USAID Partners with Cultural Leaders as Community Change Agents

Speeches Shim

Tuesday, May 19, 2020
Rwot Okwero Edward, Chief of Paloga

In some of the poorest and most vulnerable regions in Uganda, where people lack basic necessities such as food and running water, access to information is also difficult. The role of local traditional leaders as trusted messengers is essential, particularly during crises such as COVID-19. USAID’s Integrated Community Agriculture and Nutrition Activity, or ICAN, partners with cultural and traditional leaders as key change agents.

USAID/ICAN works with cultural institutions such as rwots—chiefs in the Acholi subregion in northern Uganda— to demonstrate to communities vital practices like handwashing that will ensure their safety and survival. Cultural leaders and their institutions are custodians of tradition, responsible for promoting and upholding their heritage on behalf of their communities. The leaders command respect and have enormous influence. 

“When we go out, the community respects us even more, because they think we knew these things. Yet, we learned everything from ICAN,” Rwot Okwero Edward, Chief of Paloga explains.

Ms. Patience Akumu, USAID/ICAN’s Communication Specialist says people listen to cultural leaders because of the respect they command. “To sell an idea to cultural leaders is to sell it to the people. And when the people are interested, the government notices. It is by using the modest yet powerful institution of cultural leaders that this USAID project has been able to build resilience in the community, creating self-reliance, ensuring sustainability and linking local government to communities,” Akumu says.

USAID works with rwots to share messages including health advice for pregnant women, how to access maternity services, and the importance of nutrition in boosting immunity, especially among women and children.  In addition, cultural leaders inform families of various issues they face during the lockdown, such as children’s continued education through radio classes, domestic violence, and how to make businesses resilient by trading and using cellphones for payments. 

The essential role rwots play stood out in environmental conservation, where USAID/ICAN worked with them to pass a by-law against charcoal burning. The rwots did not stop at passing a law. Across Lamwo, Gulu, and Nwoya districts, USAID/ICAN worked with 48 rwots to promote tree planting. The Pakinyi clan in Agoro, under the leadership of Rwot Ajwiya, provided land for the community to plant 13 acres of teak trees, and are working with the government forestry department to plant 10 more acres. This is a demonstration of the rwot’s commitments to resilience and improving the environment, and fortifies the community’s belief that rwots are committed to the development of their communities. They live within the community and are determined to deliver transformation.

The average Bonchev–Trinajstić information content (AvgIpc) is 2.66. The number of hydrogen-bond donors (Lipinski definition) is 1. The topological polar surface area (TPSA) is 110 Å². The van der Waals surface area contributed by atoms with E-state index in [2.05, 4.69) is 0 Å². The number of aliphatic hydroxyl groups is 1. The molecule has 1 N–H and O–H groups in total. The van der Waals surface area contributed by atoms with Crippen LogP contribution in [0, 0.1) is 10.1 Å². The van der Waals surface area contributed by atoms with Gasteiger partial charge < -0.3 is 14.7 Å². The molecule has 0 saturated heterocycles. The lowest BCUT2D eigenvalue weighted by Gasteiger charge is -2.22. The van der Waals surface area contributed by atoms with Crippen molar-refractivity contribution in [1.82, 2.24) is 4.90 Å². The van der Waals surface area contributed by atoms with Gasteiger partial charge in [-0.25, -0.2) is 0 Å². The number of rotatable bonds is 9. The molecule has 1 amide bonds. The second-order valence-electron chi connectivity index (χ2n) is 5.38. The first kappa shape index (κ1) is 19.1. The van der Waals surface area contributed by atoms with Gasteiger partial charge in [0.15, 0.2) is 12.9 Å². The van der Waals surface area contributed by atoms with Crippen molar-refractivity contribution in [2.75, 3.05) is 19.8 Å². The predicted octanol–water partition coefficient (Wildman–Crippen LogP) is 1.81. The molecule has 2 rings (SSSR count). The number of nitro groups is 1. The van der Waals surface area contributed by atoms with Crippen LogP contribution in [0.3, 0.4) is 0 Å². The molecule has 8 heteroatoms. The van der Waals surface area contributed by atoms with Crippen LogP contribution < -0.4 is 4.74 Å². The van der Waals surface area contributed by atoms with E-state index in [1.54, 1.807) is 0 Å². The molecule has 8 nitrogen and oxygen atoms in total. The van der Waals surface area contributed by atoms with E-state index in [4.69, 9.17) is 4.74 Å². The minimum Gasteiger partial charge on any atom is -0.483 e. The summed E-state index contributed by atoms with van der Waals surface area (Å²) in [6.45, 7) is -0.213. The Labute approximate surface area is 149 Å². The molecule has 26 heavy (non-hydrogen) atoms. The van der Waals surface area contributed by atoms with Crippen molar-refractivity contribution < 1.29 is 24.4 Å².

USAID/ICAN has also facilitated gender training for rwots, making them allies in pushing for gender equality in communities. Rwots have learned to organize dialogues, develop messages, and carry out public campaigns. Rwot Okwero, who has been instrumental in engaging child rights clubs to plant trees, is emphatic that culture and development are not mutually exclusive. “ICAN has strengthened the capacity of chiefs, making us more knowledgeable. I have learnt that culture must support development,” Rwot Okwero says. 

Rwot Okwero further says his biggest lesson was accepting that women, too, are important for development and building resilience. “From ICAN, I have learned about women’s rights. They made me realize that women can sit at a meeting and even be a clan head. Now I go from home to home telling people that they must educate our girls because they are our future leaders. It is the women who look after the home, the gardens, and the trees we plant. If we do not work with them, we cannot save ourselves or our environment,” he adds.

USAID’s Integrated Community Agriculture and Nutrition Activity focuses on improving the ability of households to withstand, mitigate, and recover from unexpected shocks and crises. Continued collaboration with the modest yet powerful institution of cultural leaders as agents of change will strengthen household resilience and benefit the entire community.